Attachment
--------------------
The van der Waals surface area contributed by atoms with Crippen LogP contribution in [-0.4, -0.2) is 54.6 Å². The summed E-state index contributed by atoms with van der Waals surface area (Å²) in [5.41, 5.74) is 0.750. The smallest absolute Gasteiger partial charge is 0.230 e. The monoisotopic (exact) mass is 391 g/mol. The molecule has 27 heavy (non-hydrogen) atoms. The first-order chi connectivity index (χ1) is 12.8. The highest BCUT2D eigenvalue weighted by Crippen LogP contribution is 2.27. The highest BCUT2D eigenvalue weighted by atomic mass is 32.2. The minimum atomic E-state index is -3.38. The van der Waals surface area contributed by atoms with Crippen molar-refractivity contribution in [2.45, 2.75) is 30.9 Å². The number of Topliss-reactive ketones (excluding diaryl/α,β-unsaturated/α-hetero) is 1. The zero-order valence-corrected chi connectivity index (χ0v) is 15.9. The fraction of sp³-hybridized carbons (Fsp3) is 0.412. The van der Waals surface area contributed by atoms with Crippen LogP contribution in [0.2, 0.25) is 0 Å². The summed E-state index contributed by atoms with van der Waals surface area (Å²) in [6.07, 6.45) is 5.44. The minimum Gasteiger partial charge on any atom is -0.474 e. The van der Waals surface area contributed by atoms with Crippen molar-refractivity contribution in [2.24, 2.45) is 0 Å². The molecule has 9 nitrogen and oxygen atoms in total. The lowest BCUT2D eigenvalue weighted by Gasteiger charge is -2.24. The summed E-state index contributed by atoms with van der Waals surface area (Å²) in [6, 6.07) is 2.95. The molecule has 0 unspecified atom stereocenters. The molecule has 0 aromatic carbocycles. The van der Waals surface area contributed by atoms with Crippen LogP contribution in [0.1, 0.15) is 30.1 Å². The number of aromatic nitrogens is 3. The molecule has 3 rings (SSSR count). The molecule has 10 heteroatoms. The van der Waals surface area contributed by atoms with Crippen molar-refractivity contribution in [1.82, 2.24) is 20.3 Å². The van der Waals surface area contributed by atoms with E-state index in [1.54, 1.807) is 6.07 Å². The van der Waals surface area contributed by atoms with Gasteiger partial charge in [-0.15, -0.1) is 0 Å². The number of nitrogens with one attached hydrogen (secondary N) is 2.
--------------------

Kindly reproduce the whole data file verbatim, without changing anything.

The van der Waals surface area contributed by atoms with Crippen LogP contribution in [-0.4, -0.2) is 54.6 Å². The summed E-state index contributed by atoms with van der Waals surface area (Å²) in [5.41, 5.74) is 0.750. The smallest absolute Gasteiger partial charge is 0.230 e. The monoisotopic (exact) mass is 391 g/mol. The molecule has 27 heavy (non-hydrogen) atoms. The first-order chi connectivity index (χ1) is 12.8. The highest BCUT2D eigenvalue weighted by Crippen LogP contribution is 2.27. The highest BCUT2D eigenvalue weighted by atomic mass is 32.2. The minimum atomic E-state index is -3.38. The van der Waals surface area contributed by atoms with Crippen molar-refractivity contribution in [2.45, 2.75) is 30.9 Å². The number of Topliss-reactive ketones (excluding diaryl/α,β-unsaturated/α-hetero) is 1. The zero-order valence-corrected chi connectivity index (χ0v) is 15.9. The fraction of sp³-hybridized carbons (Fsp3) is 0.412. The van der Waals surface area contributed by atoms with Crippen LogP contribution in [0.2, 0.25) is 0 Å². The summed E-state index contributed by atoms with van der Waals surface area (Å²) in [6.07, 6.45) is 5.44. The minimum Gasteiger partial charge on any atom is -0.474 e. The van der Waals surface area contributed by atoms with Crippen molar-refractivity contribution in [2.24, 2.45) is 0 Å². The molecule has 9 nitrogen and oxygen atoms in total. The lowest BCUT2D eigenvalue weighted by Gasteiger charge is -2.24. The summed E-state index contributed by atoms with van der Waals surface area (Å²) in [6, 6.07) is 2.95. The molecule has 0 unspecified atom stereocenters. The molecule has 0 aromatic carbocycles. The van der Waals surface area contributed by atoms with Crippen LogP contribution in [0.1, 0.15) is 30.1 Å². The number of aromatic nitrogens is 3. The molecule has 3 rings (SSSR count). The molecule has 10 heteroatoms. The van der Waals surface area contributed by atoms with Crippen molar-refractivity contribution in [1.82, 2.24) is 20.3 Å². The van der Waals surface area contributed by atoms with E-state index in [1.54, 1.807) is 6.07 Å². The van der Waals surface area contributed by atoms with Gasteiger partial charge in [-0.15, -0.1) is 0 Å². The number of nitrogens with one attached hydrogen (secondary N) is 2.